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Jakarta Post

Jogja Republik Onthel

Thu, November 16, 2017   /   12:20 pm
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    A participant rides a penny farthing, also known as a high wheel, during the Jogja Republik Onthel festival in front of the Vrederburg fortress in Yogyakarta. JP/Tarko Sudiarno

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    A festivalgoer from West Java dressed as Cepot or Astrajingga, one of the Wayang Golek (wooden puppet) characters in Sundanese puppetry, is all smiles. JP/Tarko Sudiarno

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    Thousands of cyclists ride their bikes in front of the Vrederburg fortress in Yogyakarta. JP/Tarko Sudiarno

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    Some participants came dressed in uniforms worn by Indonesian soldiers during the Dutch colonial era. JP/Tarko Sudiarno

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    Two participants take a walk during the Jogja Republik Onthel festival. JP/Tarko Sudiarno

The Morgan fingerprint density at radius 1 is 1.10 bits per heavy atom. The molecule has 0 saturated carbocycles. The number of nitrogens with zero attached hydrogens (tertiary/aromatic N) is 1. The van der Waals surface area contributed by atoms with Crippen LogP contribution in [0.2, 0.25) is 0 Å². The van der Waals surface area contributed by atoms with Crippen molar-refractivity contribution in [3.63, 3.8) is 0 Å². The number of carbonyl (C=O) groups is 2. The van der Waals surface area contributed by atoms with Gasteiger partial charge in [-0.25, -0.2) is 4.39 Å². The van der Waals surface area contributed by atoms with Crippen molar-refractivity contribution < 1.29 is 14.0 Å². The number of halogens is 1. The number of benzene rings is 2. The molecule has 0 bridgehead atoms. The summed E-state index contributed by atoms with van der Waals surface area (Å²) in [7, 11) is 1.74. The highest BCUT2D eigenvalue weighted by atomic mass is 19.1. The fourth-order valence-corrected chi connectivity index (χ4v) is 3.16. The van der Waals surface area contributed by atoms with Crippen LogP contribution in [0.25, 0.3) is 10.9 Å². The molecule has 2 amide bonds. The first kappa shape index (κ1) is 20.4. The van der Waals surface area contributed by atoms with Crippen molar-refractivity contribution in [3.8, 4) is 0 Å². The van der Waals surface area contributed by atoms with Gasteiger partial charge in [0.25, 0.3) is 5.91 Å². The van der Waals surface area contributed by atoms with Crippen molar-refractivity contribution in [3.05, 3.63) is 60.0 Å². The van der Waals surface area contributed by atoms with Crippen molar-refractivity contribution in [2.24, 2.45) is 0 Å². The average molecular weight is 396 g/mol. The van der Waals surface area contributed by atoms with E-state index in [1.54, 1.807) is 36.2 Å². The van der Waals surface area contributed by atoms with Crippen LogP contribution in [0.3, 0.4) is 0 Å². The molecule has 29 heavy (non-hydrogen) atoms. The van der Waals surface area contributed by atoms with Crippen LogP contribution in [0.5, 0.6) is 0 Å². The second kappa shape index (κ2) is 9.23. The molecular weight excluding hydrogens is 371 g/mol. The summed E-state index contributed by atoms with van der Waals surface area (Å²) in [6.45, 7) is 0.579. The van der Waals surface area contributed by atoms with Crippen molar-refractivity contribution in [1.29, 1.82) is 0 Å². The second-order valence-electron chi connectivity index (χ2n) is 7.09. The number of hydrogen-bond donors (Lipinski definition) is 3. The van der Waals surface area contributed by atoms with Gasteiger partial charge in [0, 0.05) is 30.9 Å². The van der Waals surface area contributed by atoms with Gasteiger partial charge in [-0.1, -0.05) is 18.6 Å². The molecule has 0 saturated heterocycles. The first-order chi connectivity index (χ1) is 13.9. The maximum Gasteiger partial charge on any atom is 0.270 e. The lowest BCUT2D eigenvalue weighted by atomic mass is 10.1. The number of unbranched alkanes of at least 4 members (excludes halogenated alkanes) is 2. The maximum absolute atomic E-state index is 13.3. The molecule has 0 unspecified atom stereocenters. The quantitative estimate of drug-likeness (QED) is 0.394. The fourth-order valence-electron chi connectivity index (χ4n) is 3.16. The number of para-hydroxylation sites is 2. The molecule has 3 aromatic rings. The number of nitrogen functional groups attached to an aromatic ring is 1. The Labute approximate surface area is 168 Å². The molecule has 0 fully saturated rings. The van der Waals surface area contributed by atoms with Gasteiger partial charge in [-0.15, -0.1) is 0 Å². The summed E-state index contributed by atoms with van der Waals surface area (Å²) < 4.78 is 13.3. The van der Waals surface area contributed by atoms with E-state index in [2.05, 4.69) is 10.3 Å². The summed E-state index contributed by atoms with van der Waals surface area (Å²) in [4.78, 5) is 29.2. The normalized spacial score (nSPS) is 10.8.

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    Portable speakers on a bicycle. JP/Tarko Sudiarno

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    Two bells take center stage on a bicycle’s handlebar. JP/Tarko Sudiarno

The bicycle, which was known as pit onthel during the Indonesian War of Independence in the 1940s, has been a transportation icon in Yogyakarta since the 1970s. Yogyakarta has been nicknamed the city of bicycles. It is also called the city of students.

When the Dutch colonists tried to reoccupy Indonesia in 1949, Yogyakarta became the temporary capital. Thousands of young people across the archipelago gathered in the city, riding bicycles to reach different parts of the city to fight.

The use of bicycles reached new heights especially after the opening of Gadjah Mada University on Dec. 19, 1949, as students from Yogyakarta and out of town used it as their main means of transportation.

Nostalgia was in the air last month when cyclists rode vintage bicycles at an event called Jogja Republic Onthel. About 5,000 onthelis (the local nickname for bicyclists) from across Indonesia joined the festivities, touring Yogyakarta to celebrate the good old days. They were dressed as soldiers, students, Red Cross personnel, police and civil servants. Some came wearing traditional costumes. [yan]